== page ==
The amended language of the Act affirmatively states that occupational diseases are covered under workers’ compensation laws. The amended Act specifically defines occupational diseases due to toxic exposure. The Missouri Revised Statutes Section 287.067.11 defines “occupational diseases due to toxic exposure”. The Act limits these diseases to mesothelioma, asbestosis, beryllosis, coal worker’s pneumoconiosis, bronchiolitis obliterans, silicosis, silocotuberculosis, manganism, acute myelogenous leukemia and myelodysplastic syndrome. RSMo. 287.200.4 creates an expanded benefit when an employee becomes permanently or totally disabled or dies as a result of one of the aforementioned diseases. For occupational diseases due to toxic exposure other than mesothelioma, the benefit is equal to 200% of the State’s average weekly wage for 100 weeks to be paid by the employer. For cases involving mesothelioma an additional amount of 300% of the State’s average weekly wage for 212 weeks shall be paid by the employer.
Once these toxic exposure awards are exhausted, permanent total disability shall be awarded to the injured worker. Upon death, the enhanced benefits must be paid to the employee’s dependents or become an asset of the employee’s estate if there are no dependents.
Additionally, the amended Act creates the Missouri Mesothelioma Risk Management Fund, which pays the benefits awarded in claims brought against the Fund’s contributing members. The Fund requires annual contributions to be made by its members. Employers who do not obtain insurance for mesothelioma liability shall not fall under the exclusive remedy provisions of the Act, therefore, a claim may be brought against these employers in civil court.
The Missouri Workers’ Compensation Act is the exclusive remedy for plaintiffs who are considered employees under the Act. If the employer insures for mesothelioma liability, the employee must bring their claim of occupational disease due to toxic exposure in the workers’ compensation system. Plaintiffs will still have the remedy to bring a civil case against manufacturers, distributors, and suppliers who allegedly contributed to their asbestos related disease. The effect for Missouri employers of the exclusive remedy of the Missouri Workers Compensation Act, is that the awards are capped, however, there will most likely only be one employer-defendant (or their insurer) to bear the brunt of this award.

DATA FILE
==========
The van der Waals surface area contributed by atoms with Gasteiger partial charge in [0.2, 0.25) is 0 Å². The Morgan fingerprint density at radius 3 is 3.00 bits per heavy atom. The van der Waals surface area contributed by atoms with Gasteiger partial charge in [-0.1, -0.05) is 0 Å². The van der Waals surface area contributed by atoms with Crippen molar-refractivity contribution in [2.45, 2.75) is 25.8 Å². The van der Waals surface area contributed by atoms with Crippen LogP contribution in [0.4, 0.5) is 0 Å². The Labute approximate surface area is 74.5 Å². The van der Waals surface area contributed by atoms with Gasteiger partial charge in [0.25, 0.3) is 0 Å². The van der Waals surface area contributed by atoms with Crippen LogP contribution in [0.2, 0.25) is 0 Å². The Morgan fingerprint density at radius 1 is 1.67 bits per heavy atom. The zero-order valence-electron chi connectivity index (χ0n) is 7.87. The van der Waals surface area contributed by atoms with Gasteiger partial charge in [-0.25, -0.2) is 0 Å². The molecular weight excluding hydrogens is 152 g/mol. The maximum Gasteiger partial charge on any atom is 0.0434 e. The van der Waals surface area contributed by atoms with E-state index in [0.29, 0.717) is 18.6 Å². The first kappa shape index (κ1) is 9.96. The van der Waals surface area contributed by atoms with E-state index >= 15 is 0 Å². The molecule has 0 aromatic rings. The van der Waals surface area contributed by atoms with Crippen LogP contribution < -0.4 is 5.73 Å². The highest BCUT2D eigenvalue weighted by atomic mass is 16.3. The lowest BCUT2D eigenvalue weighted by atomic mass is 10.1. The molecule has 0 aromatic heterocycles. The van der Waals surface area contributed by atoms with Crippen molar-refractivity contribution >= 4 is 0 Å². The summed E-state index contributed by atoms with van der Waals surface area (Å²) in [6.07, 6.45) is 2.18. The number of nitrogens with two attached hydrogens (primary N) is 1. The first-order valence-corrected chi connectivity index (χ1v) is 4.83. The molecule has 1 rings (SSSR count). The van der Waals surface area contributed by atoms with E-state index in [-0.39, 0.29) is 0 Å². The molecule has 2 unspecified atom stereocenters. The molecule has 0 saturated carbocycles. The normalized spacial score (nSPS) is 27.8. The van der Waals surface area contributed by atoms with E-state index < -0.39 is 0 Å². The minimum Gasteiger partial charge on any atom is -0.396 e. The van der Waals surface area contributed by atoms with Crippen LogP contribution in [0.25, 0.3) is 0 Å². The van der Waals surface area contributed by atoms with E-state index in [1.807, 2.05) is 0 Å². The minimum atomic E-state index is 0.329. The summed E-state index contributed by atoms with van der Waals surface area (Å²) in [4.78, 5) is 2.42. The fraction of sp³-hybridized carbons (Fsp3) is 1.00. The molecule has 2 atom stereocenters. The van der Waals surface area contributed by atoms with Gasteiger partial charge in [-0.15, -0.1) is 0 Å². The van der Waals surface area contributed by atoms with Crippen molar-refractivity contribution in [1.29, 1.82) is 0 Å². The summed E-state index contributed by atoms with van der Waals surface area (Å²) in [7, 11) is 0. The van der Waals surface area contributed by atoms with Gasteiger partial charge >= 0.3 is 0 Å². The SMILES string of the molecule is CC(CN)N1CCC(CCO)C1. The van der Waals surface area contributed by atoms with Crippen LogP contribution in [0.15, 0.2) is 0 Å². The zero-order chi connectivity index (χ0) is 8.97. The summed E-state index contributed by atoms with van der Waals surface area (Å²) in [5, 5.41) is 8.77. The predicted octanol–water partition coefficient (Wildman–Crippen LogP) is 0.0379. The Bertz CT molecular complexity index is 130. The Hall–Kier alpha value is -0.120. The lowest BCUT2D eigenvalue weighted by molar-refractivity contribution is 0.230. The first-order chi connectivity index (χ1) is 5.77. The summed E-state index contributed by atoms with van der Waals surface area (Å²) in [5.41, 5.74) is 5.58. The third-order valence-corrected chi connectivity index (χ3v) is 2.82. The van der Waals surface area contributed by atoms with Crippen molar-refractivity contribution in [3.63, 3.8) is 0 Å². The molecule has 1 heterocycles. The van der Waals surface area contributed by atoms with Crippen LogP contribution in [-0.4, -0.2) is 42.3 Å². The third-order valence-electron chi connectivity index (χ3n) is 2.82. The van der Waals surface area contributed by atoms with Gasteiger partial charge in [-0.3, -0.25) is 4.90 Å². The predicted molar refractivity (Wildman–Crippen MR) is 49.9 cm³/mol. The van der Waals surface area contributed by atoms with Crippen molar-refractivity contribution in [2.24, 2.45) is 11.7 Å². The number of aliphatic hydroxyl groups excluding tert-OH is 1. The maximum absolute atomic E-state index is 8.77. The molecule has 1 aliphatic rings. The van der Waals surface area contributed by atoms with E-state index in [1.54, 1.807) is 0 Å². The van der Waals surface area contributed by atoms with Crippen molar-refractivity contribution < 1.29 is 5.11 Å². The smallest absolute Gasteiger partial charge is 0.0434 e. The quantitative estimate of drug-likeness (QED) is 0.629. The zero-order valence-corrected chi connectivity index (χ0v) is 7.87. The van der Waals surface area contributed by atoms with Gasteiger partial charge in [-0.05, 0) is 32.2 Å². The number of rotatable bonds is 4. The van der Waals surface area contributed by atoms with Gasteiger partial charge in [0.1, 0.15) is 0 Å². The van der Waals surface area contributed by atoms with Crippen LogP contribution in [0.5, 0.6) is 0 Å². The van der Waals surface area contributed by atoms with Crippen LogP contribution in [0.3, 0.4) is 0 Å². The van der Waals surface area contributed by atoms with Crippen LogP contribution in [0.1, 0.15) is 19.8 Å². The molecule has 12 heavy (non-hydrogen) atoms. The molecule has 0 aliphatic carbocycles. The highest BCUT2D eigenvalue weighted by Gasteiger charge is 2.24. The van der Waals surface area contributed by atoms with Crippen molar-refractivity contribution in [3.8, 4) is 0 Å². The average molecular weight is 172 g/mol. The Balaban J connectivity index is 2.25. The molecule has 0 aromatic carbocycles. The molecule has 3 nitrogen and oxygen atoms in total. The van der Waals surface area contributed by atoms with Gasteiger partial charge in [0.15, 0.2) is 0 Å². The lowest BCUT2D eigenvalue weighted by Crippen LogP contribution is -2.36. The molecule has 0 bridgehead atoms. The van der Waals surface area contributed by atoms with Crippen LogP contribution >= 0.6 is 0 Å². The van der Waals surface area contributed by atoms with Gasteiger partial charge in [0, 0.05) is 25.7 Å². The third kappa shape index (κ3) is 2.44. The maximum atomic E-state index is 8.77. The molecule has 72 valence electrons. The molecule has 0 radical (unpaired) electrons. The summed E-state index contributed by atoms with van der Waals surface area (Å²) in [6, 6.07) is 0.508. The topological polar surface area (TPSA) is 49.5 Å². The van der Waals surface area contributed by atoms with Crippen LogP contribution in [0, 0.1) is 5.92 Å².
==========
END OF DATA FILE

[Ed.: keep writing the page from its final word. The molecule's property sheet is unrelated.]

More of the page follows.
It remains to be seen if in the plaintiff’s civil case against manufacturer, distributor, and supplier defendants, whether evidence of asbestos exposure adduced in the underlying workers’ compensation case will be conclusive evidence of asbestos exposure by the civil defendants. Additionally, it is unclear whether the defendants in a civil asbestos case could claim the workers’ compensation award as an offset against damages awarded to a plaintiff.
Though has yet to be any case law to interpret the amended Act, a recent Motion for Summary Judgment based on the exclusivity of the Missouri Workers Compensation Act was argued in St. Louis City in front of Judge Robert Dierker. In Rohletter v. Aerco International, et al, Defendant Southern Industrial argued that since the plaintiff was an employee of Southern Industrials’ predecessor, the Missouri Workers Compensation exclusive remedy should apply and the plaintiff would be required to pursue a claim in the workers compensation system. Southern Industrial argued that the newly amended Act would apply.
Judge Dierker indicated the Missouri Supreme Court had decided that the right to a trial cannot be trumped by the workers’ compensation system. Even when defense counsel pointed out the Missouri Workers’ Compensation Act provided for exclusive jurisdiction, Judge Dierker felt that the plaintiff had the right to bring their case in civil court. Judge Dierker interpreted the new amendment to apply to cases that “arise” after the January 1, 2014 effective date of the amendment. He indicated the key is when the claim “arose”, which would mean that the death or diagnoses would have to occur after January 1, 2014.
The full effect of these amendments to Missouri Workers’ Compensation Act has yet to be seen, but there is no doubt these amendments will change the landscape of asbestos litigation in Missouri.